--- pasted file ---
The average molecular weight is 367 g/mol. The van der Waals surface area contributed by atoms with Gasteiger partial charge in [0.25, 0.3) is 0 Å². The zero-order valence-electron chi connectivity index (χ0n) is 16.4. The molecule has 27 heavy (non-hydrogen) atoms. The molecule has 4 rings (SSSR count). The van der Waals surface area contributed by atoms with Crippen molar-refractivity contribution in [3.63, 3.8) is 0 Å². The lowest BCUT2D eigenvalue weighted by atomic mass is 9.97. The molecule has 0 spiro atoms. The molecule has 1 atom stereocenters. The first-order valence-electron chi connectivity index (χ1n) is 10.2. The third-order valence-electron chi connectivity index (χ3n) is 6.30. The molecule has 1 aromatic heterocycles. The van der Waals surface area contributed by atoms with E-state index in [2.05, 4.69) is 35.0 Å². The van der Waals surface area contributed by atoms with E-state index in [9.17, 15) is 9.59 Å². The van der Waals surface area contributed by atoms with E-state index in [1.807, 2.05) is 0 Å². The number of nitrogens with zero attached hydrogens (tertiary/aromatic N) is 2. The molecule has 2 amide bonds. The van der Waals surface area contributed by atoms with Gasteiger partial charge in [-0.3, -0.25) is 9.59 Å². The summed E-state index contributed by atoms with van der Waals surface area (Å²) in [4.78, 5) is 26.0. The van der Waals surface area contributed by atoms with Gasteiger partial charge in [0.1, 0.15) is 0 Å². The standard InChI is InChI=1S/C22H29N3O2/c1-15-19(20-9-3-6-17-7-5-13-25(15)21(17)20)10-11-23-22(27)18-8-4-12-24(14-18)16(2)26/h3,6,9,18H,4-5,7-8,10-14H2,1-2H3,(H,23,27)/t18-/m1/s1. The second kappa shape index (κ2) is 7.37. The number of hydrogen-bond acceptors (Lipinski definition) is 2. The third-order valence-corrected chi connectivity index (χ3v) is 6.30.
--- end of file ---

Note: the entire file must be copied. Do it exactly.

The average molecular weight is 367 g/mol. The van der Waals surface area contributed by atoms with Gasteiger partial charge in [0.25, 0.3) is 0 Å². The zero-order valence-electron chi connectivity index (χ0n) is 16.4. The molecule has 27 heavy (non-hydrogen) atoms. The molecule has 4 rings (SSSR count). The van der Waals surface area contributed by atoms with Crippen molar-refractivity contribution in [3.63, 3.8) is 0 Å². The lowest BCUT2D eigenvalue weighted by atomic mass is 9.97. The molecule has 0 spiro atoms. The molecule has 1 atom stereocenters. The first-order valence-electron chi connectivity index (χ1n) is 10.2. The third-order valence-electron chi connectivity index (χ3n) is 6.30. The molecule has 1 aromatic heterocycles. The van der Waals surface area contributed by atoms with E-state index in [2.05, 4.69) is 35.0 Å². The van der Waals surface area contributed by atoms with E-state index in [9.17, 15) is 9.59 Å². The van der Waals surface area contributed by atoms with E-state index in [1.807, 2.05) is 0 Å². The number of nitrogens with zero attached hydrogens (tertiary/aromatic N) is 2. The molecule has 2 amide bonds. The van der Waals surface area contributed by atoms with Gasteiger partial charge in [-0.3, -0.25) is 9.59 Å². The summed E-state index contributed by atoms with van der Waals surface area (Å²) in [4.78, 5) is 26.0. The van der Waals surface area contributed by atoms with Gasteiger partial charge in [0.1, 0.15) is 0 Å². The standard InChI is InChI=1S/C22H29N3O2/c1-15-19(20-9-3-6-17-7-5-13-25(15)21(17)20)10-11-23-22(27)18-8-4-12-24(14-18)16(2)26/h3,6,9,18H,4-5,7-8,10-14H2,1-2H3,(H,23,27)/t18-/m1/s1. The second kappa shape index (κ2) is 7.37. The number of hydrogen-bond acceptors (Lipinski definition) is 2. The third-order valence-corrected chi connectivity index (χ3v) is 6.30.